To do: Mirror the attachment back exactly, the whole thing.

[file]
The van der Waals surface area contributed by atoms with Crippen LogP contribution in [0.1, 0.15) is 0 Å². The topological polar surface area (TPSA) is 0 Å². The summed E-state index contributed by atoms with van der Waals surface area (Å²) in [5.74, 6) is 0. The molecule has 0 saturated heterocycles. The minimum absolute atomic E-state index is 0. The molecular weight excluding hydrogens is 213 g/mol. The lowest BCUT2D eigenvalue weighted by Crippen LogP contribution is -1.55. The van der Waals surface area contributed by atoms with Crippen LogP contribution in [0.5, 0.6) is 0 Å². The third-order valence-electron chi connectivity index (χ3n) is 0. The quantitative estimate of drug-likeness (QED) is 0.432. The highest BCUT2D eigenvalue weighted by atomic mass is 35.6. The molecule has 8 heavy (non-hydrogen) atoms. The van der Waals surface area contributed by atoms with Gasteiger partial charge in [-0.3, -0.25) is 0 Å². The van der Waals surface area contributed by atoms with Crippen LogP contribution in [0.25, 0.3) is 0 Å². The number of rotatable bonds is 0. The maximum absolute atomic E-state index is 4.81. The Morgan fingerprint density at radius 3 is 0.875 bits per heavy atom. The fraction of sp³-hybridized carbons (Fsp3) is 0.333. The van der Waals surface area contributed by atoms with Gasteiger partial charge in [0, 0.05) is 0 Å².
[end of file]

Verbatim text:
The van der Waals surface area contributed by atoms with Crippen LogP contribution in [0.1, 0.15) is 0 Å². The topological polar surface area (TPSA) is 0 Å². The summed E-state index contributed by atoms with van der Waals surface area (Å²) in [5.74, 6) is 0. The molecule has 0 saturated heterocycles. The minimum absolute atomic E-state index is 0. The molecular weight excluding hydrogens is 213 g/mol. The lowest BCUT2D eigenvalue weighted by Crippen LogP contribution is -1.55. The van der Waals surface area contributed by atoms with Crippen LogP contribution in [0.5, 0.6) is 0 Å². The third-order valence-electron chi connectivity index (χ3n) is 0. The quantitative estimate of drug-likeness (QED) is 0.432. The highest BCUT2D eigenvalue weighted by atomic mass is 35.6. The molecule has 8 heavy (non-hydrogen) atoms. The van der Waals surface area contributed by atoms with Gasteiger partial charge in [-0.3, -0.25) is 0 Å². The van der Waals surface area contributed by atoms with Crippen LogP contribution in [0.25, 0.3) is 0 Å². The number of rotatable bonds is 0. The maximum absolute atomic E-state index is 4.81. The Morgan fingerprint density at radius 3 is 0.875 bits per heavy atom. The fraction of sp³-hybridized carbons (Fsp3) is 0.333. The van der Waals surface area contributed by atoms with Gasteiger partial charge in [0, 0.05) is 0 Å².